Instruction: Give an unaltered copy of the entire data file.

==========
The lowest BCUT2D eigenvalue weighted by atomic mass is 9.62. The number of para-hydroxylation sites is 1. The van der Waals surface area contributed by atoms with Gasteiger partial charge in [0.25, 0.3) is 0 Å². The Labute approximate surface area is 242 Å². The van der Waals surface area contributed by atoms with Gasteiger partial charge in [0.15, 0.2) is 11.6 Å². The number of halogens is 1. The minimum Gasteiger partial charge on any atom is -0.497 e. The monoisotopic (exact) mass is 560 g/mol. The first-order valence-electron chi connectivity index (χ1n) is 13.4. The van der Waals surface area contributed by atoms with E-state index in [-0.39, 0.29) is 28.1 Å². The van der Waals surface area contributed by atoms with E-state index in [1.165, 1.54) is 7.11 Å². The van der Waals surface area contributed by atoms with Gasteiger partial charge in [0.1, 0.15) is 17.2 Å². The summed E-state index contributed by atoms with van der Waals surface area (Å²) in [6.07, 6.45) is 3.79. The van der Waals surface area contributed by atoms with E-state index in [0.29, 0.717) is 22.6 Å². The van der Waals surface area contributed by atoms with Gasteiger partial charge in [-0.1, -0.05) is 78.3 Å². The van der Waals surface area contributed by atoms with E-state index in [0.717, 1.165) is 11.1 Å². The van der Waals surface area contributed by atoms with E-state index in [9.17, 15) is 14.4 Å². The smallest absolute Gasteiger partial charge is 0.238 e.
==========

The lowest BCUT2D eigenvalue weighted by atomic mass is 9.62. The number of para-hydroxylation sites is 1. The van der Waals surface area contributed by atoms with Gasteiger partial charge in [0.25, 0.3) is 0 Å². The Labute approximate surface area is 242 Å². The van der Waals surface area contributed by atoms with Gasteiger partial charge in [0.15, 0.2) is 11.6 Å². The number of halogens is 1. The minimum Gasteiger partial charge on any atom is -0.497 e. The monoisotopic (exact) mass is 560 g/mol. The first-order valence-electron chi connectivity index (χ1n) is 13.4. The van der Waals surface area contributed by atoms with E-state index in [-0.39, 0.29) is 28.1 Å². The van der Waals surface area contributed by atoms with E-state index in [1.165, 1.54) is 7.11 Å². The van der Waals surface area contributed by atoms with Gasteiger partial charge in [0.1, 0.15) is 17.2 Å². The summed E-state index contributed by atoms with van der Waals surface area (Å²) in [6.07, 6.45) is 3.79. The van der Waals surface area contributed by atoms with E-state index in [0.29, 0.717) is 22.6 Å². The van der Waals surface area contributed by atoms with Gasteiger partial charge in [-0.1, -0.05) is 78.3 Å². The van der Waals surface area contributed by atoms with E-state index in [0.717, 1.165) is 11.1 Å². The van der Waals surface area contributed by atoms with E-state index in [9.17, 15) is 14.4 Å². The smallest absolute Gasteiger partial charge is 0.238 e.